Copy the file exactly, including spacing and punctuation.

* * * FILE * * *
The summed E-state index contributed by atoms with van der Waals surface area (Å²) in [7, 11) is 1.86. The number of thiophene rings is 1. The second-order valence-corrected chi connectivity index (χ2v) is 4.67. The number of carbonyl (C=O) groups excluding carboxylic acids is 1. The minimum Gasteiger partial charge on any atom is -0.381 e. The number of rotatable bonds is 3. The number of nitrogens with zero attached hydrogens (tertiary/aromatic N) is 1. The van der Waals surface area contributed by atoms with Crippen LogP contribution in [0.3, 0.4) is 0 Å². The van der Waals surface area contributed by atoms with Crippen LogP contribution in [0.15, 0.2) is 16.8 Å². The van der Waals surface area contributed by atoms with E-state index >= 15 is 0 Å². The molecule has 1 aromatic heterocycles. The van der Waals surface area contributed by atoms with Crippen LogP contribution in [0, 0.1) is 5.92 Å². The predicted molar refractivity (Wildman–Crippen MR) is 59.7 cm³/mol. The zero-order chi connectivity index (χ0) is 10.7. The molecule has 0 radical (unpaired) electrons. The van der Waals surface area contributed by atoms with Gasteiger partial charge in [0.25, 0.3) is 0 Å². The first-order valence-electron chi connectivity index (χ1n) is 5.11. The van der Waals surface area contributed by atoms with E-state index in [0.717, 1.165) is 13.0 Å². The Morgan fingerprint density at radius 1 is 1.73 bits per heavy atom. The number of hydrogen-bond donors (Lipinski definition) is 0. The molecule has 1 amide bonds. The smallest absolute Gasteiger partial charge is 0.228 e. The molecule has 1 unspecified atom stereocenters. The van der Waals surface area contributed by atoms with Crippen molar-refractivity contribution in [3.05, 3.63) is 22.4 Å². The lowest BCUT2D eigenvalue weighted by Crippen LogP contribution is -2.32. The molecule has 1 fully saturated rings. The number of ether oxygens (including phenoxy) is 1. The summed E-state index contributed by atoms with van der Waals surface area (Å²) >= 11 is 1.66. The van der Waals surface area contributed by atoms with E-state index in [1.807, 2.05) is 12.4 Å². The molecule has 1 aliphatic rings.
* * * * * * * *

The summed E-state index contributed by atoms with van der Waals surface area (Å²) in [7, 11) is 1.86. The number of thiophene rings is 1. The second-order valence-corrected chi connectivity index (χ2v) is 4.67. The number of carbonyl (C=O) groups excluding carboxylic acids is 1. The minimum Gasteiger partial charge on any atom is -0.381 e. The number of rotatable bonds is 3. The number of nitrogens with zero attached hydrogens (tertiary/aromatic N) is 1. The van der Waals surface area contributed by atoms with Crippen LogP contribution in [0.3, 0.4) is 0 Å². The van der Waals surface area contributed by atoms with Crippen LogP contribution in [0.15, 0.2) is 16.8 Å². The van der Waals surface area contributed by atoms with E-state index >= 15 is 0 Å². The molecule has 1 aromatic heterocycles. The van der Waals surface area contributed by atoms with Crippen LogP contribution in [0, 0.1) is 5.92 Å². The predicted molar refractivity (Wildman–Crippen MR) is 59.7 cm³/mol. The zero-order chi connectivity index (χ0) is 10.7. The molecule has 0 radical (unpaired) electrons. The van der Waals surface area contributed by atoms with Gasteiger partial charge in [0.25, 0.3) is 0 Å². The first-order valence-electron chi connectivity index (χ1n) is 5.11. The van der Waals surface area contributed by atoms with E-state index in [0.717, 1.165) is 13.0 Å². The Morgan fingerprint density at radius 1 is 1.73 bits per heavy atom. The number of hydrogen-bond donors (Lipinski definition) is 0. The molecule has 1 amide bonds. The smallest absolute Gasteiger partial charge is 0.228 e. The molecule has 1 unspecified atom stereocenters. The van der Waals surface area contributed by atoms with Crippen molar-refractivity contribution in [3.05, 3.63) is 22.4 Å². The lowest BCUT2D eigenvalue weighted by Crippen LogP contribution is -2.32. The molecule has 1 fully saturated rings. The number of ether oxygens (including phenoxy) is 1. The summed E-state index contributed by atoms with van der Waals surface area (Å²) >= 11 is 1.66. The van der Waals surface area contributed by atoms with E-state index in [1.807, 2.05) is 12.4 Å². The molecule has 1 aliphatic rings.